Visual Hierarchy & How To Use It In Your Designs
Have you ever looked at an image and realized that you had no idea what message you were supposed to get from that image? If you were confused by the message, there’s a good chance that the designer didn’t follow the rules of good design. While every designer is unique, there are a few basic principles that we all agree on. Among those principles is the visual hierarchy. In basic terms, visual hierarchy is the alignment, size, and distribution of elements in a design. As a designer, it is your job to align, scale and distribute objects in a way that allows the viewer to immediately distinguish the most important information from the other general text.
Hierarchy serves as the design’s main structure. It guides your viewers through your design in a logical and meaningful way. By using the best practices for implementing hierarchy, you ensure that your viewer isn’t confused or receiving mixed messages. In addition to guiding the viewer through the design, proper use of hierarchy can reinforce concepts and evoke a specific set of emotions. Poorly implemented hierarchy leaves your viewers with a sense of emptiness and disorganization.
It’s not difficult to implement effective visual hierarchy in your designs. Here are a few simple guidelines that will aid in adding well-implemented hierarchy to your designs.
Visual Hierarchy Is All About Contrast
The first step to implementing hierarchy is to simply change the size of your text. A classic example is using large or bold font for the most important information and using a more subtle font or smaller font size for less important information. You can further increase your hierarchy by using headers and subheads in addition to your titles and body text.
- Paint the town red. Well maybe that’s taking it a bit far, but you should be using multiple colors in your design. There shouldn’t be enough colors to complete the rainbow, but there should be 2 to 3 colors in your design that either contrast or compliment one another. Using different colors helps to add diversity to your design. It’s really easy for all the words to start running together when there isn’t something in place to add some visual space and break up the monotony.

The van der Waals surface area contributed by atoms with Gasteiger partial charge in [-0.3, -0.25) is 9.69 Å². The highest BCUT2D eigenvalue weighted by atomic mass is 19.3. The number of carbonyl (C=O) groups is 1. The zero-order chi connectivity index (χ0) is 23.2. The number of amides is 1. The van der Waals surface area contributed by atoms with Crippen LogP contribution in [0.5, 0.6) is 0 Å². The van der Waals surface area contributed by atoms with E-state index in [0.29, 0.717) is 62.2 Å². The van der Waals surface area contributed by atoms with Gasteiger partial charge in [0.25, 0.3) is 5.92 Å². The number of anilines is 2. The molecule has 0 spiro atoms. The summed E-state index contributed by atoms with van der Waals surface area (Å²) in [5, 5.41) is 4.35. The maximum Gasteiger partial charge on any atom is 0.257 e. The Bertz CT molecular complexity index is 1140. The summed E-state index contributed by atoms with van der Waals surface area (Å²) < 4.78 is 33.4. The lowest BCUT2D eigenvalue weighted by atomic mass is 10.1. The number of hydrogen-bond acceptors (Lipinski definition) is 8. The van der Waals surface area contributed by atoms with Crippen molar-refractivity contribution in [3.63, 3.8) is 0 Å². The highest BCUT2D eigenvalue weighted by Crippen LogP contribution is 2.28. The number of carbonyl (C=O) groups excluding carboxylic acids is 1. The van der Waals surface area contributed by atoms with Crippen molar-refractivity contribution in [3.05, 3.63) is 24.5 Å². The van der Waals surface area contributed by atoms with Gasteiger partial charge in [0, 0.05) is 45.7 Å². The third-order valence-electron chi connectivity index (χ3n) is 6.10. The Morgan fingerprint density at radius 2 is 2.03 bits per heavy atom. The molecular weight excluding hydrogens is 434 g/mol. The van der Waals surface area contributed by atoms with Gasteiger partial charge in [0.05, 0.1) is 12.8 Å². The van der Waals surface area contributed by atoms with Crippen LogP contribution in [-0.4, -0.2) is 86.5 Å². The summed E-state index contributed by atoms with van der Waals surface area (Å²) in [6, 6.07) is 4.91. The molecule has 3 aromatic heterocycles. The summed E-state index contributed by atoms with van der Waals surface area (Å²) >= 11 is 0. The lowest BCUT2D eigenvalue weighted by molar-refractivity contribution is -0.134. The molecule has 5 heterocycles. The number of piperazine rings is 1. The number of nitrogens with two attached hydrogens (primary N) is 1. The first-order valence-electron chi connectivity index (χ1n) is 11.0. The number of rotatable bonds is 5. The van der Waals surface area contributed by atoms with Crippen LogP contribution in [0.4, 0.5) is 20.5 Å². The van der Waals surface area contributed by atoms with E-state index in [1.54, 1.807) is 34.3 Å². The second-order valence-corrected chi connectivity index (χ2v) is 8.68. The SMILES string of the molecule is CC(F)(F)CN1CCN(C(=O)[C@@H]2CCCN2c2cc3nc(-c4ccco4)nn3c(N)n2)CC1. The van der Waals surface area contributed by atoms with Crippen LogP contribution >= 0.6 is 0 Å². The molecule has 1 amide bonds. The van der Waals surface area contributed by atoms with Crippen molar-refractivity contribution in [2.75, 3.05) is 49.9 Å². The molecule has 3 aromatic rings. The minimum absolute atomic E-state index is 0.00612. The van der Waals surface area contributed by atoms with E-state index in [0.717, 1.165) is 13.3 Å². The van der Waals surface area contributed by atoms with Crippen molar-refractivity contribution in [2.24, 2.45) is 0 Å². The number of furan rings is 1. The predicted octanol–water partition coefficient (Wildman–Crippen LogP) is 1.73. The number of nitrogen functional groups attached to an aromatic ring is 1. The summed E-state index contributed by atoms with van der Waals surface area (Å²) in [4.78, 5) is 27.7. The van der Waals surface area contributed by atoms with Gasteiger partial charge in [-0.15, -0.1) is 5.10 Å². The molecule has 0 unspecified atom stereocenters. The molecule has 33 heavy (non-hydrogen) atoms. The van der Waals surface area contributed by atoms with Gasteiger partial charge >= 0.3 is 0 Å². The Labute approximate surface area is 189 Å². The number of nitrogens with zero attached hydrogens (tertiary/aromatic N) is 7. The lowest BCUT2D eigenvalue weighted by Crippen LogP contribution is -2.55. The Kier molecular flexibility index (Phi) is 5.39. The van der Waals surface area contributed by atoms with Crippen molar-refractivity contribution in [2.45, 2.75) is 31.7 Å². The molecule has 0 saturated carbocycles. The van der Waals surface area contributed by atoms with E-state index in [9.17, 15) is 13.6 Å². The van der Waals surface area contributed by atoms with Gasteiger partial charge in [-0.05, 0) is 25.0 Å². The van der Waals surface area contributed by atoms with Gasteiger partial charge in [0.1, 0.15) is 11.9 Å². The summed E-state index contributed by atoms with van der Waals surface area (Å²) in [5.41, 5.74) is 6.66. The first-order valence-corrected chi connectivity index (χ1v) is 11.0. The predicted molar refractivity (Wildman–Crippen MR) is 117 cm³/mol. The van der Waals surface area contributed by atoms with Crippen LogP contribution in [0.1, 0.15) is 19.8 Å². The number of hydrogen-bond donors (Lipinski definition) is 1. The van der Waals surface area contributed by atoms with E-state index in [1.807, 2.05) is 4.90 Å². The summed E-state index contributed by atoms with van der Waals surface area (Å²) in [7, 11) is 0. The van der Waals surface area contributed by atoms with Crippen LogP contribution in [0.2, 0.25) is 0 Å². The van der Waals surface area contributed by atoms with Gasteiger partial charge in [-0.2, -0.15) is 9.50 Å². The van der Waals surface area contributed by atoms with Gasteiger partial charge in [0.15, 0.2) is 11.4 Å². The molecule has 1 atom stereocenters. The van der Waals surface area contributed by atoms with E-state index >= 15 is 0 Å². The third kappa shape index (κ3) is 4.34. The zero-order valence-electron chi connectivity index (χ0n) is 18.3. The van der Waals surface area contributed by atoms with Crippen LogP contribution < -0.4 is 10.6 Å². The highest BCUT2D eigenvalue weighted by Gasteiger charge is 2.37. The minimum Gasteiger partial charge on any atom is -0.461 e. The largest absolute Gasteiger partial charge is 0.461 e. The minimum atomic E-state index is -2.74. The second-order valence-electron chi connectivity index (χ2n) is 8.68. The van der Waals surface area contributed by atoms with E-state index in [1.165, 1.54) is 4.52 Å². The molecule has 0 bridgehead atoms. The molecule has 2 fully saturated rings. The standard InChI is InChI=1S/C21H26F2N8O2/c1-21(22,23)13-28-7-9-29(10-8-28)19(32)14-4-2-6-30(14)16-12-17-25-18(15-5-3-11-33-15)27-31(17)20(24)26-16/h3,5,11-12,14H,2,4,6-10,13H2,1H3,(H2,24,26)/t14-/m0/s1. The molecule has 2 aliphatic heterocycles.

Think about your design as a road map. When you’re working on your design, it’s important to plan out how the viewer will navigate through your design. Where will the viewer start? Will they be looking top to bottom, left to right, or in some abstract direction? Place your elements based on the path the viewer will take in order to get to their destination.
Add a New Perspective
Size and scale are super important when it comes to conveying hierarchy, but another important element is perspective. Using distance and dimension to show some things closer or farther away is a key way of implementing hierarchy. Objects that seem closer to the view automatically seem more important than objects that appear in the distance. Also making an object appear at the top of a certain design can also imply importance when compared to an object that appears at the perceived bottom of the design.
Distance yourself. The direct companion of perspective is distance. Adding distance will also change the perspective as well as give viewers a visual marker of what they should be thinking of as the most important elements of the design. Let’s say for example, that your design includes a book hovering above a table. Because the book is hovering, it is seen as more important. This example demonstrates how distance shows hierarchy and also effects the perspective. A hovering book is in the foreground and the table is in the background. There are several ways to create those optical illusions in your designs and guide viewers to the conclusion that you’d like them the draw from seeing the design.